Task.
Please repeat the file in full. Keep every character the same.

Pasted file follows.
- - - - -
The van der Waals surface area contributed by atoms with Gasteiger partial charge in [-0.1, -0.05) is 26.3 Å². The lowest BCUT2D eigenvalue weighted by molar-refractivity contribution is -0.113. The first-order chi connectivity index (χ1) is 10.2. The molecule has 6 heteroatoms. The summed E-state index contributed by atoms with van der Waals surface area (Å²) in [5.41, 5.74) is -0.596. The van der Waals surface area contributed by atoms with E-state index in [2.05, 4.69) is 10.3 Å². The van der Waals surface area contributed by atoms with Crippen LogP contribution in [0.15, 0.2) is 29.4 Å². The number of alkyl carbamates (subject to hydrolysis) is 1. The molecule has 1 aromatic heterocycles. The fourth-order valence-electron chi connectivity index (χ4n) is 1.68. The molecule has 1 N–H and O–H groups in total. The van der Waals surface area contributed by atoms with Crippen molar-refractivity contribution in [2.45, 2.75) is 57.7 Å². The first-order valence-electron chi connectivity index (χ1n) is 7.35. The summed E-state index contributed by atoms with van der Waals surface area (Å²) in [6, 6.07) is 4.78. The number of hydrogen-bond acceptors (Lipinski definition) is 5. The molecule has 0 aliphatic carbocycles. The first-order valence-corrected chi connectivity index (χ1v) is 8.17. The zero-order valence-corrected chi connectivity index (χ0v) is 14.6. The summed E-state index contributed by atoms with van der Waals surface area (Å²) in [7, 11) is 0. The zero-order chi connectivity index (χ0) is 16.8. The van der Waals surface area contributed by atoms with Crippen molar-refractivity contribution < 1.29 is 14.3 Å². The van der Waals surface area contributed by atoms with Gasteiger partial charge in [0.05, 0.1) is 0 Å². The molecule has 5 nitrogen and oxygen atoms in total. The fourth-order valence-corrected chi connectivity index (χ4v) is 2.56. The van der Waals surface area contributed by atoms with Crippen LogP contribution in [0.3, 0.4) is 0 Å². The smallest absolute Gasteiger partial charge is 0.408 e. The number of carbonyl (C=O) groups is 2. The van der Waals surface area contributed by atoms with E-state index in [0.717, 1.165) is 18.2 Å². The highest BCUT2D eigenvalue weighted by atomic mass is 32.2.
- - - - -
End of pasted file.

The van der Waals surface area contributed by atoms with Gasteiger partial charge in [-0.1, -0.05) is 26.3 Å². The lowest BCUT2D eigenvalue weighted by molar-refractivity contribution is -0.113. The first-order chi connectivity index (χ1) is 10.2. The molecule has 6 heteroatoms. The summed E-state index contributed by atoms with van der Waals surface area (Å²) in [5.41, 5.74) is -0.596. The van der Waals surface area contributed by atoms with E-state index in [2.05, 4.69) is 10.3 Å². The van der Waals surface area contributed by atoms with Crippen LogP contribution in [0.15, 0.2) is 29.4 Å². The number of alkyl carbamates (subject to hydrolysis) is 1. The molecule has 1 aromatic heterocycles. The fourth-order valence-electron chi connectivity index (χ4n) is 1.68. The molecule has 1 N–H and O–H groups in total. The van der Waals surface area contributed by atoms with Crippen molar-refractivity contribution in [2.45, 2.75) is 57.7 Å². The first-order valence-electron chi connectivity index (χ1n) is 7.35. The summed E-state index contributed by atoms with van der Waals surface area (Å²) in [6, 6.07) is 4.78. The number of hydrogen-bond acceptors (Lipinski definition) is 5. The molecule has 0 aliphatic carbocycles. The first-order valence-corrected chi connectivity index (χ1v) is 8.17. The zero-order valence-corrected chi connectivity index (χ0v) is 14.6. The summed E-state index contributed by atoms with van der Waals surface area (Å²) in [7, 11) is 0. The zero-order chi connectivity index (χ0) is 16.8. The van der Waals surface area contributed by atoms with Crippen molar-refractivity contribution < 1.29 is 14.3 Å². The van der Waals surface area contributed by atoms with Gasteiger partial charge in [0.05, 0.1) is 0 Å². The molecule has 5 nitrogen and oxygen atoms in total. The fourth-order valence-corrected chi connectivity index (χ4v) is 2.56. The van der Waals surface area contributed by atoms with Crippen LogP contribution in [0.3, 0.4) is 0 Å². The smallest absolute Gasteiger partial charge is 0.408 e. The number of carbonyl (C=O) groups is 2. The van der Waals surface area contributed by atoms with E-state index in [0.717, 1.165) is 18.2 Å². The highest BCUT2D eigenvalue weighted by atomic mass is 32.2.